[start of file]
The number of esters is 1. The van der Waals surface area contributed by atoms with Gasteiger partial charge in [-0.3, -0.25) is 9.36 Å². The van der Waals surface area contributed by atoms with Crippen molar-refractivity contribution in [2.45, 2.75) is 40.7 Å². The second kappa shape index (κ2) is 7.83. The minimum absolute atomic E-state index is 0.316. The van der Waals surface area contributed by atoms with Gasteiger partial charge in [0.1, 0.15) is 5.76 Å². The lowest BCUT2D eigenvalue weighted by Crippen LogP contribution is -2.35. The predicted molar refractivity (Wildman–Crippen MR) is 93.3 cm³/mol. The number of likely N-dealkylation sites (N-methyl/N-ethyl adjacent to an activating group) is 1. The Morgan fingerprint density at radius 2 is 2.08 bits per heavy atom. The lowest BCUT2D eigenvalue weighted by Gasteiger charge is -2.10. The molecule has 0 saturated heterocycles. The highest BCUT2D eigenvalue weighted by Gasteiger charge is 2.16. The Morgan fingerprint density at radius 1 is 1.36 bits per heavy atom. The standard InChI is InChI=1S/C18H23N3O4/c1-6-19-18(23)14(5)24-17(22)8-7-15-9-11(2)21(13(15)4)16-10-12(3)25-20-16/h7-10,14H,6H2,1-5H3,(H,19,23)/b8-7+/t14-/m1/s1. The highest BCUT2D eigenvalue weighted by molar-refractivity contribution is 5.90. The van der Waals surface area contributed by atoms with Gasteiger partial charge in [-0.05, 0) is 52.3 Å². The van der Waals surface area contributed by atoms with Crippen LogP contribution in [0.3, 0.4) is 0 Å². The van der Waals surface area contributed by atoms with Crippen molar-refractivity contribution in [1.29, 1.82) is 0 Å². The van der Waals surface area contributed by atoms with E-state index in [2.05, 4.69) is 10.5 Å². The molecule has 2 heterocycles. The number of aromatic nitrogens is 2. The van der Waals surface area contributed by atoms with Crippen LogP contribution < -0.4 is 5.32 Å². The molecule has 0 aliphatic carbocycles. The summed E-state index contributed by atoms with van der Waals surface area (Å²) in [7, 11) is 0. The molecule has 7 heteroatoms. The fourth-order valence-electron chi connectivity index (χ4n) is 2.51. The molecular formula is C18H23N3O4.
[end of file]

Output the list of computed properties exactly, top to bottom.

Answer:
The number of esters is 1. The van der Waals surface area contributed by atoms with Gasteiger partial charge in [-0.3, -0.25) is 9.36 Å². The van der Waals surface area contributed by atoms with Crippen molar-refractivity contribution in [2.45, 2.75) is 40.7 Å². The second kappa shape index (κ2) is 7.83. The minimum absolute atomic E-state index is 0.316. The van der Waals surface area contributed by atoms with Gasteiger partial charge in [0.1, 0.15) is 5.76 Å². The lowest BCUT2D eigenvalue weighted by Crippen LogP contribution is -2.35. The predicted molar refractivity (Wildman–Crippen MR) is 93.3 cm³/mol. The number of likely N-dealkylation sites (N-methyl/N-ethyl adjacent to an activating group) is 1. The Morgan fingerprint density at radius 2 is 2.08 bits per heavy atom. The lowest BCUT2D eigenvalue weighted by Gasteiger charge is -2.10. The molecule has 0 saturated heterocycles. The highest BCUT2D eigenvalue weighted by Gasteiger charge is 2.16. The Morgan fingerprint density at radius 1 is 1.36 bits per heavy atom. The standard InChI is InChI=1S/C18H23N3O4/c1-6-19-18(23)14(5)24-17(22)8-7-15-9-11(2)21(13(15)4)16-10-12(3)25-20-16/h7-10,14H,6H2,1-5H3,(H,19,23)/b8-7+/t14-/m1/s1. The highest BCUT2D eigenvalue weighted by molar-refractivity contribution is 5.90. The van der Waals surface area contributed by atoms with Gasteiger partial charge in [-0.05, 0) is 52.3 Å². The van der Waals surface area contributed by atoms with Crippen LogP contribution in [0.3, 0.4) is 0 Å². The van der Waals surface area contributed by atoms with Crippen molar-refractivity contribution in [1.29, 1.82) is 0 Å². The van der Waals surface area contributed by atoms with E-state index in [2.05, 4.69) is 10.5 Å². The molecule has 2 heterocycles. The number of aromatic nitrogens is 2. The van der Waals surface area contributed by atoms with Crippen LogP contribution < -0.4 is 5.32 Å². The molecule has 0 aliphatic carbocycles. The summed E-state index contributed by atoms with van der Waals surface area (Å²) in [7, 11) is 0. The molecule has 7 heteroatoms. The fourth-order valence-electron chi connectivity index (χ4n) is 2.51. The molecular formula is C18H23N3O4.